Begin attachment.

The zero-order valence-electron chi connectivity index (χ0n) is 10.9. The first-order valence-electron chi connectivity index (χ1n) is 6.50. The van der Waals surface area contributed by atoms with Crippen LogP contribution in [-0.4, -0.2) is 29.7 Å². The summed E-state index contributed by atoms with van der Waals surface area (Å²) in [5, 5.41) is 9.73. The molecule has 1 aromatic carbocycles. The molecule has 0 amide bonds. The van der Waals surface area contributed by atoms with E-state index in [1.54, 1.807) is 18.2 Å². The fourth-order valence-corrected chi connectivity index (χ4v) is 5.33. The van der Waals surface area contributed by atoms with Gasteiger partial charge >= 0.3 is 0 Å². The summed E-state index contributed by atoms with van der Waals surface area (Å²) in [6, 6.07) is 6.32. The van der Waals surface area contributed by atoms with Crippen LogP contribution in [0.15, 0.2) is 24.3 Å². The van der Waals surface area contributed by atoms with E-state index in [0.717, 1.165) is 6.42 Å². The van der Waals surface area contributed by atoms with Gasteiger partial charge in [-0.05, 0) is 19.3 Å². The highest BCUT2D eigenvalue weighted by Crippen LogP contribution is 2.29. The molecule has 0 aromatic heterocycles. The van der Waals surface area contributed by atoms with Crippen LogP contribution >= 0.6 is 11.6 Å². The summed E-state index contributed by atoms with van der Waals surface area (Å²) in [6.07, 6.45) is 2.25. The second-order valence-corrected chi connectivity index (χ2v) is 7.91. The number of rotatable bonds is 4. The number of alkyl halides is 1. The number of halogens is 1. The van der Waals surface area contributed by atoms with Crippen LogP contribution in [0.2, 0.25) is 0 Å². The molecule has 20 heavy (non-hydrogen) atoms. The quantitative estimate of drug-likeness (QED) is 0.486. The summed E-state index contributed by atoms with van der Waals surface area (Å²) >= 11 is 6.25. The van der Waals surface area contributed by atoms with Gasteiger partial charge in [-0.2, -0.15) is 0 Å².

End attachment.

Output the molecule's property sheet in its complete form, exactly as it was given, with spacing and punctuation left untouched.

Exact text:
The zero-order valence-electron chi connectivity index (χ0n) is 10.9. The first-order valence-electron chi connectivity index (χ1n) is 6.50. The van der Waals surface area contributed by atoms with Crippen LogP contribution in [-0.4, -0.2) is 29.7 Å². The summed E-state index contributed by atoms with van der Waals surface area (Å²) in [5, 5.41) is 9.73. The molecule has 1 aromatic carbocycles. The molecule has 0 amide bonds. The van der Waals surface area contributed by atoms with E-state index in [1.54, 1.807) is 18.2 Å². The fourth-order valence-corrected chi connectivity index (χ4v) is 5.33. The van der Waals surface area contributed by atoms with Gasteiger partial charge >= 0.3 is 0 Å². The summed E-state index contributed by atoms with van der Waals surface area (Å²) in [6, 6.07) is 6.32. The van der Waals surface area contributed by atoms with Crippen LogP contribution in [0.15, 0.2) is 24.3 Å². The van der Waals surface area contributed by atoms with E-state index in [0.717, 1.165) is 6.42 Å². The van der Waals surface area contributed by atoms with Gasteiger partial charge in [-0.05, 0) is 19.3 Å². The highest BCUT2D eigenvalue weighted by Crippen LogP contribution is 2.29. The molecule has 0 aromatic heterocycles. The van der Waals surface area contributed by atoms with Crippen LogP contribution >= 0.6 is 11.6 Å². The summed E-state index contributed by atoms with van der Waals surface area (Å²) in [6.07, 6.45) is 2.25. The second-order valence-corrected chi connectivity index (χ2v) is 7.91. The number of rotatable bonds is 4. The number of alkyl halides is 1. The number of halogens is 1. The van der Waals surface area contributed by atoms with Crippen LogP contribution in [0.2, 0.25) is 0 Å². The molecule has 20 heavy (non-hydrogen) atoms. The quantitative estimate of drug-likeness (QED) is 0.486. The summed E-state index contributed by atoms with van der Waals surface area (Å²) >= 11 is 6.25. The van der Waals surface area contributed by atoms with Gasteiger partial charge in [-0.2, -0.15) is 0 Å².